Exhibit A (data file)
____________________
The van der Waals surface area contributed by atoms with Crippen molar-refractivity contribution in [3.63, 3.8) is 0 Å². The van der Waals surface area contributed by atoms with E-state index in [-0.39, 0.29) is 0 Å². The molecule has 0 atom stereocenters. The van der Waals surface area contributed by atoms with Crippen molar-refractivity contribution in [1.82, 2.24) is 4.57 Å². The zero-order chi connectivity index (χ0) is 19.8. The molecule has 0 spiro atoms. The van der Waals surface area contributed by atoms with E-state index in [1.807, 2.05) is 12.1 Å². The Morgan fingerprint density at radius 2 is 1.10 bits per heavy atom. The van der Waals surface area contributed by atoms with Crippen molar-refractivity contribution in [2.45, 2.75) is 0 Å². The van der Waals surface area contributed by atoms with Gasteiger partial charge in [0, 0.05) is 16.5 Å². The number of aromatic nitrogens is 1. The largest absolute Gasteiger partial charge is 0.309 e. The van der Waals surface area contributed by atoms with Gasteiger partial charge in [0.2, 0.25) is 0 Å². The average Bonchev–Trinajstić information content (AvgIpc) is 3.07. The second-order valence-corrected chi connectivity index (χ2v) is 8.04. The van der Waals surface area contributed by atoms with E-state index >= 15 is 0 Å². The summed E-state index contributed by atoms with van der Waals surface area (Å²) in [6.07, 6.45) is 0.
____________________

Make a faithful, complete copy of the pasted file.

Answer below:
The van der Waals surface area contributed by atoms with Crippen molar-refractivity contribution in [3.63, 3.8) is 0 Å². The van der Waals surface area contributed by atoms with E-state index in [-0.39, 0.29) is 0 Å². The molecule has 0 atom stereocenters. The van der Waals surface area contributed by atoms with Crippen molar-refractivity contribution in [1.82, 2.24) is 4.57 Å². The zero-order chi connectivity index (χ0) is 19.8. The molecule has 0 spiro atoms. The van der Waals surface area contributed by atoms with E-state index in [1.807, 2.05) is 12.1 Å². The Morgan fingerprint density at radius 2 is 1.10 bits per heavy atom. The van der Waals surface area contributed by atoms with Crippen molar-refractivity contribution in [2.45, 2.75) is 0 Å². The van der Waals surface area contributed by atoms with Gasteiger partial charge in [0, 0.05) is 16.5 Å². The number of aromatic nitrogens is 1. The largest absolute Gasteiger partial charge is 0.309 e. The van der Waals surface area contributed by atoms with Gasteiger partial charge in [0.2, 0.25) is 0 Å². The average Bonchev–Trinajstić information content (AvgIpc) is 3.07. The second-order valence-corrected chi connectivity index (χ2v) is 8.04. The van der Waals surface area contributed by atoms with E-state index >= 15 is 0 Å². The summed E-state index contributed by atoms with van der Waals surface area (Å²) in [6.07, 6.45) is 0.